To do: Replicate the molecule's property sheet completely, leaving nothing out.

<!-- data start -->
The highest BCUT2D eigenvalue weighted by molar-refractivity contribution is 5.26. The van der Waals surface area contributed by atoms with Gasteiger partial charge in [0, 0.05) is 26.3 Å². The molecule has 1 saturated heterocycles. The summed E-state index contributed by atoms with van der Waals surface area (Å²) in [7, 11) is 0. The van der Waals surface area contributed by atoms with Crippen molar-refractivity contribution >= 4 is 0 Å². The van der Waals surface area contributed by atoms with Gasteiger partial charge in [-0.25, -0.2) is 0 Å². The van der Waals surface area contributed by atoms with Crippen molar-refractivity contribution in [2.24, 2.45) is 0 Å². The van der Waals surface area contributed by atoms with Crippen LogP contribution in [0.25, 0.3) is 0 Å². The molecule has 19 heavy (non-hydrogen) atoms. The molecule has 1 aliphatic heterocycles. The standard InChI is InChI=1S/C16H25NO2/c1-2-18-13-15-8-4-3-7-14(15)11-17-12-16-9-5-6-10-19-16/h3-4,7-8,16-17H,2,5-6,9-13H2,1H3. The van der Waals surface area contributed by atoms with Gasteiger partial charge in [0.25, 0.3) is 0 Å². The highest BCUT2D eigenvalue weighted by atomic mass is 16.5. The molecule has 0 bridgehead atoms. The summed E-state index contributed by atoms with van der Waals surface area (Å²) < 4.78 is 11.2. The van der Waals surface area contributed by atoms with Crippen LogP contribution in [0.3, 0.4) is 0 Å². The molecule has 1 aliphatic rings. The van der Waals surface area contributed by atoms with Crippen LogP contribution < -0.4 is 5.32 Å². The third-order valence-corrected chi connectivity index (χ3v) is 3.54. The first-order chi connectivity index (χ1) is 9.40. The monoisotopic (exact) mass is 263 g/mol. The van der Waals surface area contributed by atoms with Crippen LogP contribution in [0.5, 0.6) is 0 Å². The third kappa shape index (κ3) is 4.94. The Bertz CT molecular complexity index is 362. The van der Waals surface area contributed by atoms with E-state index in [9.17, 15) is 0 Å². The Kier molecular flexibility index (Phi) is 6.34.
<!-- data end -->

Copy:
The highest BCUT2D eigenvalue weighted by molar-refractivity contribution is 5.26. The van der Waals surface area contributed by atoms with Gasteiger partial charge in [0, 0.05) is 26.3 Å². The molecule has 1 saturated heterocycles. The summed E-state index contributed by atoms with van der Waals surface area (Å²) in [7, 11) is 0. The van der Waals surface area contributed by atoms with Crippen molar-refractivity contribution >= 4 is 0 Å². The van der Waals surface area contributed by atoms with Gasteiger partial charge in [-0.25, -0.2) is 0 Å². The van der Waals surface area contributed by atoms with Crippen molar-refractivity contribution in [2.24, 2.45) is 0 Å². The van der Waals surface area contributed by atoms with Crippen LogP contribution in [0.25, 0.3) is 0 Å². The molecule has 19 heavy (non-hydrogen) atoms. The molecule has 1 aliphatic heterocycles. The standard InChI is InChI=1S/C16H25NO2/c1-2-18-13-15-8-4-3-7-14(15)11-17-12-16-9-5-6-10-19-16/h3-4,7-8,16-17H,2,5-6,9-13H2,1H3. The van der Waals surface area contributed by atoms with Gasteiger partial charge in [0.25, 0.3) is 0 Å². The highest BCUT2D eigenvalue weighted by atomic mass is 16.5. The molecule has 0 bridgehead atoms. The summed E-state index contributed by atoms with van der Waals surface area (Å²) < 4.78 is 11.2. The van der Waals surface area contributed by atoms with Crippen LogP contribution in [0.3, 0.4) is 0 Å². The molecule has 1 aliphatic rings. The van der Waals surface area contributed by atoms with Crippen LogP contribution < -0.4 is 5.32 Å². The third-order valence-corrected chi connectivity index (χ3v) is 3.54. The first-order chi connectivity index (χ1) is 9.40. The monoisotopic (exact) mass is 263 g/mol. The van der Waals surface area contributed by atoms with Crippen LogP contribution in [0.5, 0.6) is 0 Å². The third kappa shape index (κ3) is 4.94. The Bertz CT molecular complexity index is 362. The van der Waals surface area contributed by atoms with E-state index in [9.17, 15) is 0 Å². The Kier molecular flexibility index (Phi) is 6.34.